Shadow Culture: The dark side of cultural inconsistencies - Fisher Leadership

Shadow Culture: The dark side of cultural inconsistencies

Dr Amanda Bell AM, Advisor at Future Leadership, discusses the dark side of cultural inconsistencies for schools. 

Culture is often cited as more important than strategy, but what sort of culture? During COVID lockdowns, when many people were working at home, organisations − including schools and colleges − noticed that their values and cultural expectations were difficult to reinforce with a remote workforce. It was even harder to ensure a uniform purpose or track cultural efficacy.

Dan Pontefract, leadership strategist and author, explained in an interview with the ‘Canadian HR Reporter’,

… if you want an organisation that’s really operating on all cylinders, you want every team to be operating within the same rules of engagement, the same kind of team norms, … a similar feeling of trust, openness, collaboration.[1]

Culture should reflect the core values of an organisation and the lived experience of its people. If the culture is not developed collaboratively, nourished, communicated regularly and protected, satellite cultures can form – shadow cultures.

Shadow cultures can occur in schools and colleges when different faculties or departments begin to operate under their own rules and expectations; in other words exclusively, and in isolation. Separate campuses can often drift from the core principles operating within the main campus. The English department may develop different ways of managing parent input to the Maths department; this causes issues with parents. The History department may have different rules for students around due dates to the Languages department; this causes issues with students.

Staff, student and parent satisfaction surveys are one measure to gauge whether there is a shadow culture operating. But principals and boards must be diligent in asking the right questions and constantly checking what is being stated publicly versus what actually happens within the organisation. Is what’s being espoused on websites and in annual reports consistent with what is happening on a daily basis with all stakeholders?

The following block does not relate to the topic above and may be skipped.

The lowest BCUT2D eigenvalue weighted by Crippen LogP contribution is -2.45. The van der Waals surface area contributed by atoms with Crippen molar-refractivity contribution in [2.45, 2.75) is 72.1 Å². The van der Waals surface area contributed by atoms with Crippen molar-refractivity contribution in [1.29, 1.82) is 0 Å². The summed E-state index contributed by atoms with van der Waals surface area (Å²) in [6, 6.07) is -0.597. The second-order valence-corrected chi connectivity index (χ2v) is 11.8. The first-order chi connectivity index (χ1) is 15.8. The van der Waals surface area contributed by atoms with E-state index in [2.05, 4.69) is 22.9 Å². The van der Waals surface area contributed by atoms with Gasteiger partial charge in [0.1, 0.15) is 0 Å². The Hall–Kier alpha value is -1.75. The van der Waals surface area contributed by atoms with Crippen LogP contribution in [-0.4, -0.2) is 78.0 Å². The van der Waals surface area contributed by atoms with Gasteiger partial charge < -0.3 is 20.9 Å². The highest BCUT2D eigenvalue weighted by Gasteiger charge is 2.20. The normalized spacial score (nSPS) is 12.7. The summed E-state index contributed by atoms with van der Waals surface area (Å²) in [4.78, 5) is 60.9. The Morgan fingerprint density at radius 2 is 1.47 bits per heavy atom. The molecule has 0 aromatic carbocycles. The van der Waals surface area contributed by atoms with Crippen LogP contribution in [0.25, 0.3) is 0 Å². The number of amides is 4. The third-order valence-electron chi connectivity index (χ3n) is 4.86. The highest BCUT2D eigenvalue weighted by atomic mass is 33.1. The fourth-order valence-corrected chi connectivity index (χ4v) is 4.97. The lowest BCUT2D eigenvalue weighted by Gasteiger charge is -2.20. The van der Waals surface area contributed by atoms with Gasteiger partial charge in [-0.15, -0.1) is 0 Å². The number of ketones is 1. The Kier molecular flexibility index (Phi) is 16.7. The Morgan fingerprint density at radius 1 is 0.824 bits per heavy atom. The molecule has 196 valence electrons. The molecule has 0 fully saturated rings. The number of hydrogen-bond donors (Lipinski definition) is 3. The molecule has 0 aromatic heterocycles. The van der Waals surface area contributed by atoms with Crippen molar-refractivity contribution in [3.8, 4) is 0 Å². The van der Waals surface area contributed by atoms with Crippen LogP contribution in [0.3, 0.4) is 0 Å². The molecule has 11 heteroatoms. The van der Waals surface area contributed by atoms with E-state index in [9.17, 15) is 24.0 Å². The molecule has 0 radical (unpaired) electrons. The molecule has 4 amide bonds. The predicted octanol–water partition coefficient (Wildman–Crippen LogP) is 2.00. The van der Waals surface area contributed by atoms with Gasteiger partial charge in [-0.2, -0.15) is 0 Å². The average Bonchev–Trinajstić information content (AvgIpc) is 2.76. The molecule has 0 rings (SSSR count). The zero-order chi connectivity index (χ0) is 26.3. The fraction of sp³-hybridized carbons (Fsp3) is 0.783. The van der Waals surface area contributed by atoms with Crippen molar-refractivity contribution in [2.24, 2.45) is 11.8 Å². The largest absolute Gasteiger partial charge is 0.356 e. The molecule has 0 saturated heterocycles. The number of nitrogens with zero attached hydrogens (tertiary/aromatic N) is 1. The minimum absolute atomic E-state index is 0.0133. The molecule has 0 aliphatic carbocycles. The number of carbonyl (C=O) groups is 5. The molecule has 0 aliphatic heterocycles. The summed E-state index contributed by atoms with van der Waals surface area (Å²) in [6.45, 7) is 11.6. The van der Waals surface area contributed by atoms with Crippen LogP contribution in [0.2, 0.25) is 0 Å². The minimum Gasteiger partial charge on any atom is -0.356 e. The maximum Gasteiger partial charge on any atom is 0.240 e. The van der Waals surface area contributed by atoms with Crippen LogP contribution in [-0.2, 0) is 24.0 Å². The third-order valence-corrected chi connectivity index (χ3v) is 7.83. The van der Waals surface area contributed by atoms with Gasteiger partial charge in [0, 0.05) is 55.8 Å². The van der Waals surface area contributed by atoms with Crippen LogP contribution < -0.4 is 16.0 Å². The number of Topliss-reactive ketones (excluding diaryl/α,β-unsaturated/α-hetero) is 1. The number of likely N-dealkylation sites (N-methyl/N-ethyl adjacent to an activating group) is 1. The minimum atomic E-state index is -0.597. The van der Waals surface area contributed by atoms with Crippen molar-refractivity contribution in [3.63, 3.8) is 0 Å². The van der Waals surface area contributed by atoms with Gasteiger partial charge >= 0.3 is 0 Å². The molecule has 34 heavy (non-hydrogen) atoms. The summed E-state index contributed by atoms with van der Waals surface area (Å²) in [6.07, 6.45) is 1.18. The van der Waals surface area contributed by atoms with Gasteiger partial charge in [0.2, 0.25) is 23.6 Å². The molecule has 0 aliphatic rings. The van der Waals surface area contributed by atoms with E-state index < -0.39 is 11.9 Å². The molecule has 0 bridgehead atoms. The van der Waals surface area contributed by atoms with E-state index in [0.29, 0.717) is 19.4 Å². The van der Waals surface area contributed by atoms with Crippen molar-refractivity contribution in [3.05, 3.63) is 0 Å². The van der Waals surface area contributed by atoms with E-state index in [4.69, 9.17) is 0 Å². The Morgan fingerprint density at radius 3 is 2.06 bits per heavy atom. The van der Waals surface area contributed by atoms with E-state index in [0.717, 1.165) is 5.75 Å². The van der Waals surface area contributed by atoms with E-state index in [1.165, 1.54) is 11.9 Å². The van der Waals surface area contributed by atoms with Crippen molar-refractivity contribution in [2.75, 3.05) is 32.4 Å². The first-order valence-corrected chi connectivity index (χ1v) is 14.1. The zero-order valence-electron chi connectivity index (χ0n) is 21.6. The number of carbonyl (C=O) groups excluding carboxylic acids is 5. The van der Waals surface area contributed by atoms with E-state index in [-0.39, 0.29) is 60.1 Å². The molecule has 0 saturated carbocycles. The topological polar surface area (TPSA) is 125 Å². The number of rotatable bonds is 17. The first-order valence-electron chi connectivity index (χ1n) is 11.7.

At the AISNSW Governance Seminar in April this year, John Neil from the Ethics Centre [2], summed up culture as “the way things are done around here”. Its foundations are in purpose, values and principles. In turn, these inform mindsets and behaviours.

When shadow cultures are left to operate as undercurrents to the stated culture, catastrophic consequences can occur. The example Neil cites is Enron, where its published values in 2000 were Excellence, Respect, Integrity and Communication; then in 2001 it declared bankruptcy. Despite having received awards for its corporate citizenry.

PwC and Cricket Australia had similar issues with stating “feel good values” which were not the lived experience of some senior members of the company or teams. The shadow cultures in play valued rain makers and winners – at all costs, rather than ethical business behaviours and fair play.

In all organisations, it remains a constant challenge to check cultural lead indicators rather than lag indicators. Ensure psychological safety, check behaviours match the stated values and align regularly with stakeholders. It is important that the agreed values are measured as behavioural expectations, and professional wellbeing and development are genuinely supported. Schools and colleges, like commercial organisations, should establish cultural indicators and feedback channels – including anonymous avenues – to enable staff, students, parents and the community to express both positive and negative sentiments. In this way, there are means to monitor how cultural performance is seen, heard, enacted and experienced.

Boards, in particular, have a responsibility along with their principal and senior leadership team to monitor key performance indicators and feedback channels. For boards, this means ensuring the lived culture sits alongside responsibilities such as reputational management, financial oversight and organisational stewardship.

Future Leadership is well-positioned to assist schools and university colleges in assessing cultural efficacy, including the identification of shadow cultures operating within their communities. We can partner with boards and the principal to devise ways to monitor cultural consistency strategically. Contact me to arrange a conversation.

Dr Amanda Bell AM

Advisor, Fisher Leadership

No, thank you.